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walkalone

The Stab of Doubt

I ought to be able to predict it now. It immediately follows achievement, or the satisfaction that comes from achievement. I'm not saying it's without merit. We were book shopping in Peterborough yesterday; as I read back cover blurbs of the volumes privileged to be in the "3 for the price of 2" offer, it seemed that what sells is anything but English middle class ordinariness. Which is ironic, or maybe not, considering the majority of book buyers, or at least the people I observed in the shop.

But I'm not discovering anything new there, am I? One reason people read is to escape, not confront or contemplate situations like their own. Vitae Lampada is a book about English middle class characters, not solving a murder, or thrust into exotic locales, or time travelling. They're just dealing with their own lives, answering the existential questions (well, making suggestions).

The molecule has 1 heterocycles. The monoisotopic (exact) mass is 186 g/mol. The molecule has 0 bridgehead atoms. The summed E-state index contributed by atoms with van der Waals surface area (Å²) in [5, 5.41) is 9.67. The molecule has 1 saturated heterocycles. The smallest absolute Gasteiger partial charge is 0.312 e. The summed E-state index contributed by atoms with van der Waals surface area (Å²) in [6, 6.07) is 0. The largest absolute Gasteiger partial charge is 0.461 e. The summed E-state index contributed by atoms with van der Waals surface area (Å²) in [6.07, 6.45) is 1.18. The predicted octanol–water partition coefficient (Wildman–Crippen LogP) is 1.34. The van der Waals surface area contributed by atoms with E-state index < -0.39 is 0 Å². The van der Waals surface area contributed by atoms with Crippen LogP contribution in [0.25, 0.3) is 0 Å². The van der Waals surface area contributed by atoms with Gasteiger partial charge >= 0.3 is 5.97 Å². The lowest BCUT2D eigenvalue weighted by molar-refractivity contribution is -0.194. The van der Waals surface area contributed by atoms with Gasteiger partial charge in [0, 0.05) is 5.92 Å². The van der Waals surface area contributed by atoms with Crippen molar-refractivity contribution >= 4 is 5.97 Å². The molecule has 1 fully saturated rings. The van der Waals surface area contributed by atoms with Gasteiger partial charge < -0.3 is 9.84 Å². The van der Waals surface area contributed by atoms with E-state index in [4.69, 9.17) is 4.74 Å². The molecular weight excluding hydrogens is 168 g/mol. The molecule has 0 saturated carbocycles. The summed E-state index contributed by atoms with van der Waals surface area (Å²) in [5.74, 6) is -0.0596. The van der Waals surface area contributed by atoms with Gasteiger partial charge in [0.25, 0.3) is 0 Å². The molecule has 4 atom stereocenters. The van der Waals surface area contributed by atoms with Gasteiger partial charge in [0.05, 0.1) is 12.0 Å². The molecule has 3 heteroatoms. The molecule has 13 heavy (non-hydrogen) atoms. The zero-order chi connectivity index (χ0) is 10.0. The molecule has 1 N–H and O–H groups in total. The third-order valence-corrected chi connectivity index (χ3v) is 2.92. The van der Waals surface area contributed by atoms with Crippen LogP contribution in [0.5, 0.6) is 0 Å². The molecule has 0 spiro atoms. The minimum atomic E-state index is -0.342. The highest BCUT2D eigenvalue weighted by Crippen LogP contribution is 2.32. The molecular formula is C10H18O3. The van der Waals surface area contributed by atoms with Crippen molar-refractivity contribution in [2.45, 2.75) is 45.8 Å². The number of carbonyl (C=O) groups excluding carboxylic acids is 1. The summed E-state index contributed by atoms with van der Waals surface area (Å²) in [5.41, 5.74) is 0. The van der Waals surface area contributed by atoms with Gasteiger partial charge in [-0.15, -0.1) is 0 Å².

My comfort is David Galenson's book "Old Masters and Young Geniuses" which suggests two creative processes: one whose ideas affect the style of the work, and one whose ideas work with existing styles to present something new. Since Galenson reckons that artists of the latter persuasion experience more self-doubt, and produce their better work later in their lives, I am hoping like you wouldn't believe that this explains me.

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January 2015

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